Florida House Presents New School Safety Bill Focusing on Enforcing School District Compliance
The legislation includes measures for the state education commissioner to enforce security laws already on the books.
- By Haley Samsel
- January 31, 2020
Following a grand jury report criticizing school compliance with safety requirements, the Florida House approved a school safety package that gives the state education commissioner more ways to enforce security laws.
The Marjory Stoneman Douglas High School Public Safety Commission was first created two years ago following the tragic shooting in Parkland, Florida. The grand jury issued a report in December that pointed out consistent issues with charter schools meeting requirements to have an armed school resource officer on their premises.
“Based on what we have heard, it appears many school districts have taken the position that charter schools are somehow outside their governance,” the report read. “We want to make the following clear: Charter schools are public schools … If the charter schools are noncompliant with state law, it is up to their school districts to get them into compliance or revoke their charters.”
Commissioners called for legislators to appoint a state agency -- the Florida Department of Education -- to enforce compliance. Now, a new bill from the House Education Committee would enforce accountability by directing the education commissioner to withhold pay from district superintendents if they do not comply with the school safety mandates already in law.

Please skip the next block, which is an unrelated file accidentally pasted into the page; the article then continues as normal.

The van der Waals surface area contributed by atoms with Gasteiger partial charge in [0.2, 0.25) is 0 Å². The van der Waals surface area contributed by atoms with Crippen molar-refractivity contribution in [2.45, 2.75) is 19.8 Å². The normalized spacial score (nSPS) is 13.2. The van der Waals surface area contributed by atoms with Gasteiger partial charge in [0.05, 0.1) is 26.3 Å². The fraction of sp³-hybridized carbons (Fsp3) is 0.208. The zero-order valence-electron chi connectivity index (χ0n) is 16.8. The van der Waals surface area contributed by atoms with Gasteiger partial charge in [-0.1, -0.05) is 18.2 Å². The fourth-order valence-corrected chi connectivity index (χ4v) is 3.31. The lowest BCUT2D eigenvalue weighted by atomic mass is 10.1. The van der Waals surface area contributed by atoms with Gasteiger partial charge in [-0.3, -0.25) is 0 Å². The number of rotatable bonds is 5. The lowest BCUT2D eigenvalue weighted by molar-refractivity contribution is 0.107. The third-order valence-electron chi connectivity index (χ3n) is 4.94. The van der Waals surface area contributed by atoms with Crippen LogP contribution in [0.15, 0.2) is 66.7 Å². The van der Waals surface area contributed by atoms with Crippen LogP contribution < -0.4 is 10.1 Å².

“This bill basically sharpens our pencil,” Republican Rep. Ralph Massullo, who presented the committee bill, told NPR station WFSU. “It provides a little bit better method for the districts and the individuals involved to administer school safety.”
The superintendent pay measure was not included in a Senate school safety bill introduced earlier this month and is concerning some school officials. Other elements of the bill include giving the commissioner the power to require actions from charter schools to comply if they are found in non-compliance.
Under the House version of the bill, school safety officers would be required to be trained on how to intervene before a crisis happens. This crisis intervention training would be required from school guardians, private security, school resource officers and school safety officers hired by the districts, Massullo said.
The legislation would require schools to have a student-parent reunification plan after an incident and also allow for students to be put into a civil citation or pre-arrest diversion program rather than be arrested or expelled, according to WFSU.
“What the amendment does is provide access to education for those kids, either through an in-school suspension, either at that school or another school, through another educational opportunity such as virtual school, or some other opportunity that may be available to them,” Massullo said.
Haley Samsel is an Associate Content Editor for the Infrastructure Solutions Group at 1105 Media.